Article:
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Choreographing Justice: Administrative Law Judges and the Management of Welfare Disputes

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Abstract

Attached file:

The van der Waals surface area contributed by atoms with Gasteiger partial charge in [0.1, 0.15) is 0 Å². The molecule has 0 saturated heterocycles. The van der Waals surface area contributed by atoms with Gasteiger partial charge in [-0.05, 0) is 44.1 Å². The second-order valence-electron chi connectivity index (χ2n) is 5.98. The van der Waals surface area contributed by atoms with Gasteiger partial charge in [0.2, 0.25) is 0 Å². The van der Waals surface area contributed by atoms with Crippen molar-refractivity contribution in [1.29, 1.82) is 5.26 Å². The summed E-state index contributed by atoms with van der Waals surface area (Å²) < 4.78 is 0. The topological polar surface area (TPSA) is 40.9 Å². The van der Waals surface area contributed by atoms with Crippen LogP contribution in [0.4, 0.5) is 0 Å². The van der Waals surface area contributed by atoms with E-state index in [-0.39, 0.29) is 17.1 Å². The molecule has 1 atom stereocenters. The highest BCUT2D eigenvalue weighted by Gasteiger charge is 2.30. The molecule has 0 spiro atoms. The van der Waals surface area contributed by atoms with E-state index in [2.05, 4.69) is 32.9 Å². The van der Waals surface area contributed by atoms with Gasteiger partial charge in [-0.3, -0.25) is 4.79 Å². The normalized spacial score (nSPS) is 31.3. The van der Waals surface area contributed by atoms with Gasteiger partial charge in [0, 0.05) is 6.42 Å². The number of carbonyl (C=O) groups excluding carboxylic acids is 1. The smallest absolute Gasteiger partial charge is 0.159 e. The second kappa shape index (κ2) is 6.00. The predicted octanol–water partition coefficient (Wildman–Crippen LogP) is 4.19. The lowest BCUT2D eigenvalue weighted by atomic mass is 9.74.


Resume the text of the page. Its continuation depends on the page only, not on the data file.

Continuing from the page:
A significant form of civil justice is administrative hearings, used to resolve individual disputes in the provision of government welfare benefits. Drawing from ethnographic observations, analysis of recorded transcripts of the hearings, and interviews with administrative law judges in the United States, we examine two contrasting approaches to judging, one a ‘bureaucratic’ approach which replicates the style of decision-making on the front lines, and the other an ‘adjudicatory’ approach which relies on the norms and conventions of judicial decision making. To understand how each approach manifests in the hearing room, we use the methodology of conversation analysis to compare and contrast the different verbal strategies and techniques that characterize each approach. To understand why a judge may choose one approach over another we explore how judges construct their professional identity and manage the tasks of judging.

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